Gastrointestinal nematode infection affects overall activity in young sheep monitored with tri-axial accelerometers

Seer J. Ikurior*, William E. Pomroy, Ian Scott, Rene Corner-Thomas, Nelly Marquetoux, Stephan T. Leu

*Corresponding author for this work

Research output: Contribution to journalArticlepeer-review

2 Citations (Scopus)

Abstract

Animals suffering from parasitism typically display altered grazing behaviour and a voluntary reduction in feed intake. These changes are potentially important as indicators of disease. Recent advances in sensor technologies provide the opportunity to objectively measure animal activity while on pasture. Tri-axial accelerometers measure body movement in terms of acceleration, which can then be used to estimate physical activity over time. This study investigated if tri-axial measures of overall activity can be used to assess the impact of gastrointestinal nematode (GIN) infection in young sheep. To address this, the overall activity, faecal nematode egg count (FEC) and body weight of two treatment groups of Romney X Suffolk ram lambs were compared. Animals were monitored for four days using tri-axial accelerometer sensors mounted on a ram mating harness after 42-days grazing on contaminated pasture. On Day 0, all lambs were given anthelmintics. Subsequently, a Suppressive Treatment Group (n = 12) was treated with anthelmintics every two weeks. An Untreated Group (n = 12) did not receive further anthelmintics. Overall activity levels were monitored from Day 42 – 46. Activity level was calculated as vectorial dynamic body acceleration (VeDBA). Anthelmintic treatment had a significant effect on FEC but there was no evidence found for a treatment effect on body weight growth over the 42-day period. An effect of treatment and lamb starting weight on overall activity was found (beta = –0.74, 95 % CI –1.17 to –0.30, p = 0.002), identifying a negative impact of parasitism on activity in heavier animals. These results highlight the usefulness of this approach in assessing the effect of GIN parasitism on sheep monitored remotely. If a threshold value of activity could be determined, it could provide a useful tool for farmers and managers that serves as an early indicator of parasitism in sheep.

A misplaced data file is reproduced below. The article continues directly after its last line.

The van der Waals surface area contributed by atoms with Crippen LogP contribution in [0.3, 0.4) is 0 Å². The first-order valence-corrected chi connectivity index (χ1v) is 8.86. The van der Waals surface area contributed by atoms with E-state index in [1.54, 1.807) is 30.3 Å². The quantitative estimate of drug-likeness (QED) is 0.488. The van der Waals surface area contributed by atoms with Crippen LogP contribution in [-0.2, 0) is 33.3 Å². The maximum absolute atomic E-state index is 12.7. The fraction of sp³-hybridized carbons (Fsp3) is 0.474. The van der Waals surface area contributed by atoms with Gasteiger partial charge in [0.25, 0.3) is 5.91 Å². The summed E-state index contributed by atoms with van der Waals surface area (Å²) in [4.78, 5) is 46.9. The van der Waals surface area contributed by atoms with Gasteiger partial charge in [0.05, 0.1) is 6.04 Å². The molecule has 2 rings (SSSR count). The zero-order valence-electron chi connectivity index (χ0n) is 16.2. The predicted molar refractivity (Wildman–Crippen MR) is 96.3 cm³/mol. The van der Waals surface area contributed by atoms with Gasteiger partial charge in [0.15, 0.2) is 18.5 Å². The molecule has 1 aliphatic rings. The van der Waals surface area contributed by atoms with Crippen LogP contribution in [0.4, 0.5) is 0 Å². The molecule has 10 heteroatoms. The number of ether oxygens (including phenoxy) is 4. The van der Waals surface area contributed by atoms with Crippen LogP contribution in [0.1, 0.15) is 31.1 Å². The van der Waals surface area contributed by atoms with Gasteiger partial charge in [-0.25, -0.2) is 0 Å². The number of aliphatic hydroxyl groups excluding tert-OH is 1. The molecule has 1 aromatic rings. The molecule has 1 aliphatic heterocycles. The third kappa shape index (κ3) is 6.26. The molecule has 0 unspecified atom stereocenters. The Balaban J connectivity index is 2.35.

Original languageEnglish
Article number109188
Pages (from-to)1-6
Number of pages6
JournalVeterinary Parasitology
Volume283
DOIs
Publication statusPublished - Jul 2020

Keywords

  • Accelerometers
  • Activity level
  • Gastrointestinal nematodes
  • Remote monitoring
  • Sheep

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